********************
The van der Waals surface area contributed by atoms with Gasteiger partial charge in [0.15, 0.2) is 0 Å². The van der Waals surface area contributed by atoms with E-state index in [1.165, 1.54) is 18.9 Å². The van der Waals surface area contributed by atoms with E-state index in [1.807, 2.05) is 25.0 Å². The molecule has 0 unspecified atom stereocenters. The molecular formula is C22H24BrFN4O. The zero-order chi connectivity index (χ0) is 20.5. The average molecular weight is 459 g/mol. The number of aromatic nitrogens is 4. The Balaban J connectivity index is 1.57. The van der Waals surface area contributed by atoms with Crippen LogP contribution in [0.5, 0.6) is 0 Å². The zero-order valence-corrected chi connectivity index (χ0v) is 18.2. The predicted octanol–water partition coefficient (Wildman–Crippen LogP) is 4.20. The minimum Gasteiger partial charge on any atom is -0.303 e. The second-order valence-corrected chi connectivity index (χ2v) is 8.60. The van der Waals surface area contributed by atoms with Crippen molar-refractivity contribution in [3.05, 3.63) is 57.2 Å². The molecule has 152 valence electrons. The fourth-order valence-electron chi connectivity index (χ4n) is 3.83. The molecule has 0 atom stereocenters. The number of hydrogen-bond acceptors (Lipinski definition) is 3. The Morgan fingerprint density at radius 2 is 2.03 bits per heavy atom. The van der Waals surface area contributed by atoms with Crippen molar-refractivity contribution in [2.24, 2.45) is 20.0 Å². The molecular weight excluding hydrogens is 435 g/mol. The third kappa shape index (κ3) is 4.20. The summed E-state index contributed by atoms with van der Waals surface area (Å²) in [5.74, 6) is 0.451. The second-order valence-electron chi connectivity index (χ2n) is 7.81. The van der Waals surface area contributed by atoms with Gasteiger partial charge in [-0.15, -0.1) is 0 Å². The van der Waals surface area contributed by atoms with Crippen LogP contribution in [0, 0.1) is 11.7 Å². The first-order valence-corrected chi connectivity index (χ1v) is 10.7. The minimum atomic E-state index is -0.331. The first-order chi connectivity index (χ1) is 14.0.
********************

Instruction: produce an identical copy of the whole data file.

The van der Waals surface area contributed by atoms with Gasteiger partial charge in [0.15, 0.2) is 0 Å². The van der Waals surface area contributed by atoms with E-state index in [1.165, 1.54) is 18.9 Å². The van der Waals surface area contributed by atoms with E-state index in [1.807, 2.05) is 25.0 Å². The molecule has 0 unspecified atom stereocenters. The molecular formula is C22H24BrFN4O. The zero-order chi connectivity index (χ0) is 20.5. The average molecular weight is 459 g/mol. The number of aromatic nitrogens is 4. The Balaban J connectivity index is 1.57. The van der Waals surface area contributed by atoms with Crippen LogP contribution in [0.5, 0.6) is 0 Å². The zero-order valence-corrected chi connectivity index (χ0v) is 18.2. The predicted octanol–water partition coefficient (Wildman–Crippen LogP) is 4.20. The minimum Gasteiger partial charge on any atom is -0.303 e. The second-order valence-corrected chi connectivity index (χ2v) is 8.60. The van der Waals surface area contributed by atoms with Crippen molar-refractivity contribution in [3.05, 3.63) is 57.2 Å². The molecule has 152 valence electrons. The fourth-order valence-electron chi connectivity index (χ4n) is 3.83. The molecule has 0 atom stereocenters. The number of hydrogen-bond acceptors (Lipinski definition) is 3. The Morgan fingerprint density at radius 2 is 2.03 bits per heavy atom. The van der Waals surface area contributed by atoms with Crippen molar-refractivity contribution in [2.24, 2.45) is 20.0 Å². The molecular weight excluding hydrogens is 435 g/mol. The third kappa shape index (κ3) is 4.20. The summed E-state index contributed by atoms with van der Waals surface area (Å²) in [5.74, 6) is 0.451. The second-order valence-electron chi connectivity index (χ2n) is 7.81. The van der Waals surface area contributed by atoms with Gasteiger partial charge in [-0.15, -0.1) is 0 Å². The van der Waals surface area contributed by atoms with Crippen LogP contribution in [0, 0.1) is 11.7 Å². The first-order valence-corrected chi connectivity index (χ1v) is 10.7. The minimum atomic E-state index is -0.331. The first-order chi connectivity index (χ1) is 14.0.